It was not uncommon for stroytellers to relay their tales over a few sittings, like chapters in a book or episodes on TV. Pat continued;
“That brings us up to 1798. the clergy in Newport were suspected by the authorities of helping the rebellion. Helping to suppress persecution, and one night Fr. Manus got information that he was about to be arrested. He escaped from Newport to the Valley down here (Achill) Ton an tSean Bhaile- He must have travelled on foot all night till he come to a friend’s house there. There people were surprised at his coming at such an hour at night, or early in the morning. he told them what had happened so they prepared a hiding place for him in their old house.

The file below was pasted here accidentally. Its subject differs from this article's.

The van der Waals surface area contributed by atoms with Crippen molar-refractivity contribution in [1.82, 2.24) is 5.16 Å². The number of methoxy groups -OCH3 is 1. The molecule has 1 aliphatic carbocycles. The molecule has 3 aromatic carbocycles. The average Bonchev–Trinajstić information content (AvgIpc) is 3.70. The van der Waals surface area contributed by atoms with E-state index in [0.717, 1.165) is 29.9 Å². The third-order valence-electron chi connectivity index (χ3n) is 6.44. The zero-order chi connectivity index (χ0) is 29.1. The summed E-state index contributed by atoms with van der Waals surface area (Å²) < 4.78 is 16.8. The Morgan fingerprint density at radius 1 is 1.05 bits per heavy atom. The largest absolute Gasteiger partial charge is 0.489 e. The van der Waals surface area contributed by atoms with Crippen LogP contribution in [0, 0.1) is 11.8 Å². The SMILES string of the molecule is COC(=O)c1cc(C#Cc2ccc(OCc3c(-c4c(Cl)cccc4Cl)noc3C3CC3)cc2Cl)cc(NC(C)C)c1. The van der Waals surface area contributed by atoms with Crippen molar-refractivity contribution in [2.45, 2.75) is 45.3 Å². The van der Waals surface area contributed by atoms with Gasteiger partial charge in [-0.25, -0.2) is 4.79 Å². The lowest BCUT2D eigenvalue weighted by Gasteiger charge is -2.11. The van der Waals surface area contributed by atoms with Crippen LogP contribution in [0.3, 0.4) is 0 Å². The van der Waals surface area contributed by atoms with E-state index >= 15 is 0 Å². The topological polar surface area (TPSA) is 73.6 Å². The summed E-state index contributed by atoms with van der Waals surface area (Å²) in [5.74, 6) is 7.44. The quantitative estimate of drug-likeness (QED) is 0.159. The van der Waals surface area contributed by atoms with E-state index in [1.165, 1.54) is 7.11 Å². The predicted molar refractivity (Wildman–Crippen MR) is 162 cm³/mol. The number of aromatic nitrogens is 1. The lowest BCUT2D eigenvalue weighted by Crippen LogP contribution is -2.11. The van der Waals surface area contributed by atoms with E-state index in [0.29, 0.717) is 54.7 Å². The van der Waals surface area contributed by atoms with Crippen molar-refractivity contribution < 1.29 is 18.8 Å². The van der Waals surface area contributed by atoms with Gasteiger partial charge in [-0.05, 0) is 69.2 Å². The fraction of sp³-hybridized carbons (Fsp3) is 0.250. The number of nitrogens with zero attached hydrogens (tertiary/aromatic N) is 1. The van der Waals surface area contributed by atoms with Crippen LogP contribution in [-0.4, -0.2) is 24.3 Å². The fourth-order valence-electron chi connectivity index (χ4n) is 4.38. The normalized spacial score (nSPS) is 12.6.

He wasn’t long there till the soldier came, there used to be any amount of spies going them times, and likely one of them told on Fr. Manus. The house was searched upside down, but they couldn’t find any trace of him in the first search. When they were leaving the house, there was an old woman, and she thought they had gone clear away. She shouted from the kitchen below “Athair Manus build tu beo”. One of the soldiers understood, and conveyed what the old woman had said to the officer in charge. They returned to the house and made a second search, and found the priest, arrested him and brought him to Newport.”
Pat Molloy, Keel, Achill; NFC 1015: 54-9
Dr. Críostóir Mac Cárthaigh, Interim Director National Folklore Collection / Cnuasach Bhéaloideas Éireann University College Dublin / An Coláiste Ollscoile, Baile Átha Cliath